Wednesday, April 25, 2018

Hug's benefits

Every once in awhile I come across something that truly needs to be shared.
Although I am not much on FB I do still have an account and depending upon day, mood or time at my disposal I take a quick look. Today I came across a posting from someone who in his own right always has me thinking positively: the pilot who flew my nephew and myself up to visit an Alaskan chief in 2013. Today he had posted the “Sacred Dream” posting about hugging. I am fortunate enough to have a "hugger" in the family. A minute or two - not a problem and yes I always feel better, refreshed, loved and more able to face whatever else life might throw at me in the hours that follow. This son is also, ever so fortunately for the world, an indiscriminate hugger - anyone who needs one, anyone who looks like they need one, anyone who will accept one gets hugged! Thanks S - you make the world a friendlier place!

If it needs scientific validation – read the following.

The average length of a hug between two people is 3 seconds. But the researchers have discovered something fantastic. When a hug lasts 20 seconds, there is a therapeutic effect on the body and mind. The reason is that a sincere embrace produces a hormone called "oxytocin", also known as the love hormone. This substance has many benefits in our physical and mental health, helps us, among other things, to relax, to feel safe and calm our fears and anxiety. This wonderful tranquilizer is offered free of charge every time we have a person in our arms, who cradled a child, who cherish a dog or a cat, that we are dancing with our partner, the closer we get to someone or simply hold the Shoulders of a friend.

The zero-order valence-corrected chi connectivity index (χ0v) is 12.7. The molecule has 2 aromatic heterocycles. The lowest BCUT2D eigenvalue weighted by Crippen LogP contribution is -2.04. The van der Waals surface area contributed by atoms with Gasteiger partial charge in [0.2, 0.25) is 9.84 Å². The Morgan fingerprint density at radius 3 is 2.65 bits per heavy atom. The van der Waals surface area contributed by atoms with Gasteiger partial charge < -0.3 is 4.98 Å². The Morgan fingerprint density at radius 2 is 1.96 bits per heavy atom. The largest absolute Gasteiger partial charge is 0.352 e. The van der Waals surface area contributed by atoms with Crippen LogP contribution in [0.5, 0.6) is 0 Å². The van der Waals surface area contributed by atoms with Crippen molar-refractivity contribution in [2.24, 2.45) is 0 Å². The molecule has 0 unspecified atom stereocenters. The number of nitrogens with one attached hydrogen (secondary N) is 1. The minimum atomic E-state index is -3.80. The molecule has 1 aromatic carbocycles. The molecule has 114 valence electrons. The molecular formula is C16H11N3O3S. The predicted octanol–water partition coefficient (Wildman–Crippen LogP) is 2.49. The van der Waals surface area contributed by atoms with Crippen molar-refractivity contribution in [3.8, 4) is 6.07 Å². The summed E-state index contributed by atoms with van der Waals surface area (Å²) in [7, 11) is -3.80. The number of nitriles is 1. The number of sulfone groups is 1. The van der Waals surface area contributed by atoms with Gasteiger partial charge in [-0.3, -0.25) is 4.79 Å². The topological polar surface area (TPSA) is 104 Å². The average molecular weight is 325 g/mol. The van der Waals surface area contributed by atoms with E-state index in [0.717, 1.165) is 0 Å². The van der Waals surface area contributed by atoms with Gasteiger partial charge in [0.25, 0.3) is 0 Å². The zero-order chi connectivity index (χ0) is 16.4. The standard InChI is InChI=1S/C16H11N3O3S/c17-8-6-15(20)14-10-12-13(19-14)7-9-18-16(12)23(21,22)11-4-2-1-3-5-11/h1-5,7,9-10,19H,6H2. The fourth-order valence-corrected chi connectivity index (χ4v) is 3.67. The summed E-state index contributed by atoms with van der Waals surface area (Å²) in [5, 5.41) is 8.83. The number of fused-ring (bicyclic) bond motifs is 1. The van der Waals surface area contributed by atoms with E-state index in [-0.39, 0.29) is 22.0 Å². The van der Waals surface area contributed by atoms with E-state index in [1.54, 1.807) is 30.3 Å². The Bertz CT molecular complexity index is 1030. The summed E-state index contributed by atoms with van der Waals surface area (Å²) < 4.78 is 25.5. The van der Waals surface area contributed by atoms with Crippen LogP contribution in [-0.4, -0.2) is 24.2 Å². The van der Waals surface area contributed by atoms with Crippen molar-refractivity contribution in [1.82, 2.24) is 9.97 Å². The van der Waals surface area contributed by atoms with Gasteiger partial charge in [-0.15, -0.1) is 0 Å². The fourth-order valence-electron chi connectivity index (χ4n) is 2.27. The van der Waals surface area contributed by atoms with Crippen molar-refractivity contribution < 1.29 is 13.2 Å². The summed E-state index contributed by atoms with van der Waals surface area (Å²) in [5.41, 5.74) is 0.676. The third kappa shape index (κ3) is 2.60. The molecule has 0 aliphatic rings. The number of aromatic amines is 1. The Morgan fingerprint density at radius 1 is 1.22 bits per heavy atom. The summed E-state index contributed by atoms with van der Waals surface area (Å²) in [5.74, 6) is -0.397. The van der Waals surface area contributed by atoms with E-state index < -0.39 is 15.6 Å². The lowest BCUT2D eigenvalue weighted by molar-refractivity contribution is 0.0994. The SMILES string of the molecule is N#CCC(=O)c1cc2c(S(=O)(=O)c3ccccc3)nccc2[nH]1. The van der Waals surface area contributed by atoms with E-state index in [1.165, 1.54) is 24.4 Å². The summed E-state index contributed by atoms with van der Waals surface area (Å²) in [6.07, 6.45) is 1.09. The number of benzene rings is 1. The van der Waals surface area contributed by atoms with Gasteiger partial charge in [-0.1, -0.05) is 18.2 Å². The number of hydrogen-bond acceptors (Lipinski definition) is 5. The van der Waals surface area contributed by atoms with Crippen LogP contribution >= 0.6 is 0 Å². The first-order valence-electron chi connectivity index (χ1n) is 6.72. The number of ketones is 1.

A famous quote by psychotherapist Virginia Satir goes, “We need 4 hugs a day for survival. We need 8 hugs a day for maintenance. We need 12 hugs a day for growth.” Whether those exact numbers have been scientifically proven remains to be seen, but there is a great deal of scientific evidence related to the importance of hugs and physical contact. Here are some reasons why we should hug::


Oxytocin is a neurotransmitter that acts on the limbic system, the brain’s emotional centre, promoting feelings of contentment, reducing anxiety and stress, and even making mammals monogamous. It is the hormone responsible for us all being here today. You see this little gem is released during childbirth, making our mothers forget about all of the excruciating pain they endured expelling us from their bodies and making them want to still love and spend time with us. New research from the University of California suggests that it has a similarly civilising effect on human males, making them more affectionate and better at forming relationships and social bonding. And it dramatically increased the libido and sexual performance of test subjects. When we hug someone, oxytocin is released into our bodies by our pituitary gland, lowering both our heart rates and our cortisol levels. Cortisol is the hormone responsible for stress, high blood pressure, and heart disease.